With plans to launch its first fully electric heavy-duty truck, Mercedes-Benz is in the early planning stages for an electrified Sprinter medium-duty van.
Ulf Zillig, head of developing the next generation Sprinter, told The Detroit Bureau that if market demand supports it, the next generation Sprinter would use electric powertrains and autonomous driving.
In the U.S. for the ground-breaking of the new $500 million van plant that the company is planning to build in Charleston, S.C., Zillig said the van engineering teams at Mercedes-Benz are able to share technology across the company’s divisions.
This news follows last week’s debut of the Mercedes-Benz Urban eTruck, a prototype fully electric heavy-duty truck capable of hauling up to 26 tons.
The tall, narrow Sprinter van has been a mainstay in Europe and other overseas markets for a number of years.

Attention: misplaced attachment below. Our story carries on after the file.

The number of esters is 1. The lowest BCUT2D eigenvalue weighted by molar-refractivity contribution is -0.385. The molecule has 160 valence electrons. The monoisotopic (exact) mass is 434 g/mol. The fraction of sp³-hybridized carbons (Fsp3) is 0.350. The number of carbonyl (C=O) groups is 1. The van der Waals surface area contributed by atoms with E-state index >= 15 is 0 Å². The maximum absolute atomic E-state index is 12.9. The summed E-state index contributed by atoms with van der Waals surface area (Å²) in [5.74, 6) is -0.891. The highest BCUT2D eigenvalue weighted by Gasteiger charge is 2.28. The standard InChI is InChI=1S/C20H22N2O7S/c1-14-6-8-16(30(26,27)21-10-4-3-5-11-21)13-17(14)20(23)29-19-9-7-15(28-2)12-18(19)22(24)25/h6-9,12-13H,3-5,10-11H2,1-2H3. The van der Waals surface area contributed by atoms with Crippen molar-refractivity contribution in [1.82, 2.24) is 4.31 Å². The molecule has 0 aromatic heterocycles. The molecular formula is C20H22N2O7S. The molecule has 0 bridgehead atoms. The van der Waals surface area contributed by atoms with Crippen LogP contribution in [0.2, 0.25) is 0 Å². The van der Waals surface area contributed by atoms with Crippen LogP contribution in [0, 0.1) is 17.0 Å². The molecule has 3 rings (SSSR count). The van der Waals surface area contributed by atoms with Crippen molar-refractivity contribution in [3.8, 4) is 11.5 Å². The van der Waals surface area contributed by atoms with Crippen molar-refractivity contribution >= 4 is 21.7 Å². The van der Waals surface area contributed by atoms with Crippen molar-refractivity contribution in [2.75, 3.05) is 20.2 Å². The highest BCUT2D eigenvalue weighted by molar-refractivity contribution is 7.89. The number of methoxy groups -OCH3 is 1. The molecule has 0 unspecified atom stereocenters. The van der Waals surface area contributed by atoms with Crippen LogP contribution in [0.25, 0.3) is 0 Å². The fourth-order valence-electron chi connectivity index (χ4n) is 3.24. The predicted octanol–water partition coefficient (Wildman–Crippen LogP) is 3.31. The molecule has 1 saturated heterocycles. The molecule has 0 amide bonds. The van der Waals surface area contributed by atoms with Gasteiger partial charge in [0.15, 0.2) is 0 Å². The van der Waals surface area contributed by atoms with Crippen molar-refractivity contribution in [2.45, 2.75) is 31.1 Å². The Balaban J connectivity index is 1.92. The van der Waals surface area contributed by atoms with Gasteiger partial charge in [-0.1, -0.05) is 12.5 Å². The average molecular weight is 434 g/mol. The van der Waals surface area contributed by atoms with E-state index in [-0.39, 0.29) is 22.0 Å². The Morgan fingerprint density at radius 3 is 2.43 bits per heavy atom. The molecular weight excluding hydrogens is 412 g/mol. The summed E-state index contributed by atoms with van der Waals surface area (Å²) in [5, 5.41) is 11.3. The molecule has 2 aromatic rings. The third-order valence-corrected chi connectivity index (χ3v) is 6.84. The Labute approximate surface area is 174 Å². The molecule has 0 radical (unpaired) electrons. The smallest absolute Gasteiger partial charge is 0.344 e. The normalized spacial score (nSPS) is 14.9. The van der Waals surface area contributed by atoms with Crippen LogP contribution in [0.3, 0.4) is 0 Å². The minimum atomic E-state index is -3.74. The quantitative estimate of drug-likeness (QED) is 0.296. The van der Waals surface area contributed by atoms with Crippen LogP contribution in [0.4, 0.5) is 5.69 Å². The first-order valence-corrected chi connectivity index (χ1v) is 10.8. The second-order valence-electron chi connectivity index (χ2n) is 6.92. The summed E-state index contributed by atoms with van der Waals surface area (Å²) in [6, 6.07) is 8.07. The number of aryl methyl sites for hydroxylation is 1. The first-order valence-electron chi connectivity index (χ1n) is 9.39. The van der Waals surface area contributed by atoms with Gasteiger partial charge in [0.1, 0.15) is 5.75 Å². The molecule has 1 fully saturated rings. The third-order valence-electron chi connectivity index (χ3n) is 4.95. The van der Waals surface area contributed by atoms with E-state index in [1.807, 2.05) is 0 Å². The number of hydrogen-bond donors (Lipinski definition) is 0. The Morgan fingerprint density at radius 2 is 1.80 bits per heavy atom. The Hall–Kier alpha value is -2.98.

It was launched in the U.S. in 2001 through the heavy-duty Freightliner brand, which is owned by Mercedes parent Daimler.
Volker Mornhinweg, the head of Mercedes-Benz Vans, told reporters that pressure will likely grow for still other alternatives, with battery-electric versions of the Sprinter and smaller Metris vans under serious consideration.
He noted that there has already been interest from courier fleet companies in Europe, and Federal Express along with UPS are showing interest in the idea of electric vans.
In Europe, Mercedes introduced an electric Metris small van in 2012. It had early success but sales have tapered off.
Mercedes isn’t the only automaker with plans for building electric vans.
Tesla Motors CEO Elon Musk recently said that the electric-vehicle company is going to enter the electric van market and would use the Model X sport utility as the platform, with more on this to be divulged later.
Mercedes officials say the electric Sprinter vans likely won’t be produced until the end of the decade — about the same time as the Charleston plant begins rolling out the American-made Sprinter.
[Source: Detroit Bureau]
This article originally appeared on Hybridcars.com